SAN DIEGO (ETFguide.com) - How will 2009 be remembered? We could
say it was a year characterized by a global resurgence in risky
assets like emerging market stocks (NYSEArca: VWO), high yield
bonds (NYSEArca: JNK) and commodity sector funds (NYSEArca:
We could also say that 2009 was a year of financial foibles or
mishaps. And for many Americans, the $787 billion stimulus package
that was passed into law tops the list.
Here's a short list of other breathtaking foibles that none of
us should soon forget:
'Bankers Are Doing God's Work'
In a November interview, Lloyd Blankfein, CEO of Goldman Sachs (
) told The Sunday Times, 'I'm just a banker doing God's work.' I
cannot speak for the masses, but I'm confident most gluttonous
pagans would probably agree with Mr. Blankfein's
With what's perhaps one of the most blasphemous misstatements
cataloged anywhere, Blankfein didn't just baptize himself in fire,
but he instantly became Lloyd 'Blankbrain.' Not even the best
public relations attempt by Goldman's handlers could rescue him
Higher Education Turns Low
Want to know one reason why so many business/finance graduates have
a deranged perspective? What happened earlier this year at the
University Of Pennsylvania's Wharton School of Business sheds light
on the matter.
Wharton's administrators had the audacity to invite former
Merrill Lynch CEO John Thain to its campus to lecture business
students about the 'American Dream.' Hey, wasn't this the same guy
who paid $1.2 million for an office remodel that was outfitted with
a $35,000 toilet and $1,400 waste basket? And never mind in 2008
how Thain demanded a $10 million bonus from his former employer - a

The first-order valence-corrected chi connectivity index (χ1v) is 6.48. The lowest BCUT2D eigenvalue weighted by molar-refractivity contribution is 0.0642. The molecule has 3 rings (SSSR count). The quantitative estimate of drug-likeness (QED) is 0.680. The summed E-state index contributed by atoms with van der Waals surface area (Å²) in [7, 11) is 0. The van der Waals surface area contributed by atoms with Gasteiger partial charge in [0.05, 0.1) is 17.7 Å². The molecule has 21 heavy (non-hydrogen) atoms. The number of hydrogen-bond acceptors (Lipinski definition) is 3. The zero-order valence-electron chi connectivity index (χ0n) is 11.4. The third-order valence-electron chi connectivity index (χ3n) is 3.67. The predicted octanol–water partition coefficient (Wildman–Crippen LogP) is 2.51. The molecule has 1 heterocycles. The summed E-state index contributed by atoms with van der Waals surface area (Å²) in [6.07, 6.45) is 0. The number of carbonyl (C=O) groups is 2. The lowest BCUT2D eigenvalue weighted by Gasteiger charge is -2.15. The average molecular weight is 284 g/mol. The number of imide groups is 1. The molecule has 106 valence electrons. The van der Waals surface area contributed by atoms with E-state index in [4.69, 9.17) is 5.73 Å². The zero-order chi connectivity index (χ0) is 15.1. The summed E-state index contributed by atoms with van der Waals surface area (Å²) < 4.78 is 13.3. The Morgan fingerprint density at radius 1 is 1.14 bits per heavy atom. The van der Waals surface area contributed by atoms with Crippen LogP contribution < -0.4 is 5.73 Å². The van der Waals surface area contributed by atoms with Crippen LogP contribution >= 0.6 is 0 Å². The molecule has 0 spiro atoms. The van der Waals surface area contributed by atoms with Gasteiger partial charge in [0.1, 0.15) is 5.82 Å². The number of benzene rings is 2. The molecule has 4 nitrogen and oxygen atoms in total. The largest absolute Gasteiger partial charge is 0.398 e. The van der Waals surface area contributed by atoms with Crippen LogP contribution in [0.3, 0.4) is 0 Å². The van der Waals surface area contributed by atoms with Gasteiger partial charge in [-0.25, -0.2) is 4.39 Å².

company that at the time was flailing. People like this should be
banned from college campuses, not welcomed with open arms!
During the speech Thain made it his duty to criticize financial
regulators and to defend his dead legacy. At the very least, Thain
should've taught business students to always get at least three
competing bids before hiring a general contractor!
2009's 'Man of the Year'
Time Magazine's declaration that Ben Bernanke, the sitting Federal
Reserve Chairman, was 2009's 'Man of the Year' is laughable. That's
a pretty big title, especially for someone who told Congress
roughly one-year earlier with millions watching that the sub-prime
mortgage debacle was fully contained. Wow. How wrong was that?
And then too, there's Ben's total lack of presence - you know
the kind we usually associate with greatness. Don't you think to be
'Man of the Year' of anything, at a bare minimum, your identity
should be readily recognizable to the average citizen? If you
surveyed pedestrians about Ben Bernanke's identity, most of them
probably couldn't tell you who he is.
Maybe what Time Magazine's editors really meant is that Ben
Bernanke was 2009's 'Least Offensive Banker of the Year.'
P.I.G.S. Have Rights Too
After doling out a $165 million in bonuses to employees, bailout
kid extraordinaire A.I.G. (
) created a national uproar. If this is price for corporate
failure, what's the reward for succeeding? The only explanation
offered is that the employees responsible for destroying A.I.G. had
already left the company and the $165 million was to reward the
ones responsible for keeping it an operating
Not only was a $165 million bonus a bad public relations move,
but it highlighted the ongoing inability of the U.S. government to
curb Wall Street's insatiable appetite for more. The once
invincible insurance giant single handedly converted itself from
A.I.G. into 'P.I.G.'
S.E.C. Drops the Bomb...Again
A year doesn't go by in which the Securities and Exchange
Commission or S.E.C. threatens to revise a little know mutual fund
rule called 12(b)-1 and 2009 was no different. Ever since it was
invented (with the S.E.C.'s help) in the 1980s, the 12(b)-1 fee has
been bombing fund investors. But while the S.E.C. talks a tough
game about protecting investors from Wall Street, its gridlock and
inaction are hallmarks of its existence.
Inhis just updated edition of 'Common Sense on Mutual Funds',
author John Bogle estimates that 12(b)-1 fees sucked around $28
billion from mutual fund investors in 2009.
Here's a regulatory suggestion: The S.E.C. should immediately
rename 12(b)-1 fees to B-52 fees, because it better describes just
how badly they bomb people's investment portfolios. Heck, this one
revision alone could easily save millions of mutual fund investors
from going up in smoke.